Iatrogenesis by way of offering suggestions that may limit the patient’s activity without specific reasons of possible harm is a significant contributor to the development of chronic pain and pain-focused behavior. This calls for greater patient education and perhaps cognitive behavioral therapy to encourage a patient to adopt an active role toward his/her health and well-being and maintain this motivation to remain consistent with exercise therapy — not only for the treatment of MPS but also for the overall improvement of physical condition.
- Fricton JR, Kroening R, Haley D, Siegert R. Myofascial pain syndrome of the head and neck: a review of clinical characteristics of 164 patients. Oral Surg Oral Med Oral Pathol 1985; 60: 615-23.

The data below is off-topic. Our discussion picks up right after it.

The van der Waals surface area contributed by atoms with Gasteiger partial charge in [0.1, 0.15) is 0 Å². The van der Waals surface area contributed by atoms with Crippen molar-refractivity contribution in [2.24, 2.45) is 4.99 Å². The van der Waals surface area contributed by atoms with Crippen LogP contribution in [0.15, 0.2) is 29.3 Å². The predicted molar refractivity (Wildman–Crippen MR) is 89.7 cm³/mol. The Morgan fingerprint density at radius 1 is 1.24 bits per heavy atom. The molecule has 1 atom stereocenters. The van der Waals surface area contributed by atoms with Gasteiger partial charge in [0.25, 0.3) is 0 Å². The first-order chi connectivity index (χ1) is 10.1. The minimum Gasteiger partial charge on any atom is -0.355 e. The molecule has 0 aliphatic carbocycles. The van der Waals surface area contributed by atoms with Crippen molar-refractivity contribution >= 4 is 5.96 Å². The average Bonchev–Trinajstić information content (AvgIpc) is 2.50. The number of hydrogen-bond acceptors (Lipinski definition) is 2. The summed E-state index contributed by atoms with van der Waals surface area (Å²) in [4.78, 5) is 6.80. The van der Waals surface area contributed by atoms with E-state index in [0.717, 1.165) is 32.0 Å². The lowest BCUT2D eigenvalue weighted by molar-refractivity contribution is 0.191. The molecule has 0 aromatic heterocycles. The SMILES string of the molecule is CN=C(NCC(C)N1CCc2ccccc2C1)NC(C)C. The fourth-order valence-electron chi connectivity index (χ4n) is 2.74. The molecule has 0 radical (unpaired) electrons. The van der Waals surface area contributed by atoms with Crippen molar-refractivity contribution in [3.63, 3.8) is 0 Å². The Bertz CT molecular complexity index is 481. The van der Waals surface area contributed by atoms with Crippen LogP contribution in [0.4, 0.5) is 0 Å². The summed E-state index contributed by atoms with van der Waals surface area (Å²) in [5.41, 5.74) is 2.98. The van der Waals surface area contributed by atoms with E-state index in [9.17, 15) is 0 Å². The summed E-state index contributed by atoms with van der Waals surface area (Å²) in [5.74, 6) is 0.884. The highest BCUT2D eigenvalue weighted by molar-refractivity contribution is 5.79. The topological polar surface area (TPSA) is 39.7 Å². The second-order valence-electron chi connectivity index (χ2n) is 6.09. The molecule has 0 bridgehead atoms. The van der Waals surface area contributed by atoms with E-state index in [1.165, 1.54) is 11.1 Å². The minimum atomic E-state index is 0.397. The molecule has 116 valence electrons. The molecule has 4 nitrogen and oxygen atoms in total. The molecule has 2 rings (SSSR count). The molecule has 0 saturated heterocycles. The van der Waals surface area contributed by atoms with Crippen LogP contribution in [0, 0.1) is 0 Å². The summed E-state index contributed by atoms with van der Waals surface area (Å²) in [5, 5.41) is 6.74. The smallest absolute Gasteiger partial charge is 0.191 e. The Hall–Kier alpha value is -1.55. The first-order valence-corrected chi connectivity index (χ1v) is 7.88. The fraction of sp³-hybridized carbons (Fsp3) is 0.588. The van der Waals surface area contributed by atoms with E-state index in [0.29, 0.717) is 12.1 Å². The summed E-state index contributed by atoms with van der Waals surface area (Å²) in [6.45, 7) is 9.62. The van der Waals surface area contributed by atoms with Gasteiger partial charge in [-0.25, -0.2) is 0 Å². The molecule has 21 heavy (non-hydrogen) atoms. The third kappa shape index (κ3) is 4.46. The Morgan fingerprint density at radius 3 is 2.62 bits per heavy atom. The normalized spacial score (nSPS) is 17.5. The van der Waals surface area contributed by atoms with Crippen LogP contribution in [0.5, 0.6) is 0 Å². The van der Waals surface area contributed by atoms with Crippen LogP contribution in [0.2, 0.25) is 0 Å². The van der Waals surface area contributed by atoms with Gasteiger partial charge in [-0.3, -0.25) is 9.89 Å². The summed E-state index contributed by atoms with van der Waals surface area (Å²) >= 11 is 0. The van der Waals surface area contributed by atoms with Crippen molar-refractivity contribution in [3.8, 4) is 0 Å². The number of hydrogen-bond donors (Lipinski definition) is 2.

- Fishbain DA, Goldberg M, Meagher BR, Steele R, Rosomoff H. Male and female chronic pain patients categorized by DSM-III psychiatric diagnostic criteria. Pain 1986; 26: 181-97.
- Skootsky SA, Jaeger B, Oye RK. Prevalence of myofascial pain in general internal medicine practice. West J Med 1989; 151: 157-60.
- Cakit BD, Taskin S, Nacir B, Unlu I, Genc H, Erdem HR. Comorbidity of fibromyalgia and cervical myofascial pain syndrome. Clin Rheumatol 2010; 29: 405-11.
- Moon CW. Myofascial pain syndrome. Korean J Pain 2004; 17(Suppl): 36-44.
- Marcus NJ. Failure to diagnose pain of muscular origin leads to unnecessary surgery. Pain Med 2002; 3: 161-6.
- Ceneviz C, Maloney G, Mehta N. Myofascial pain may mimic trigeminal neuralgia. Cephalalgia 2006; 26: 899-901.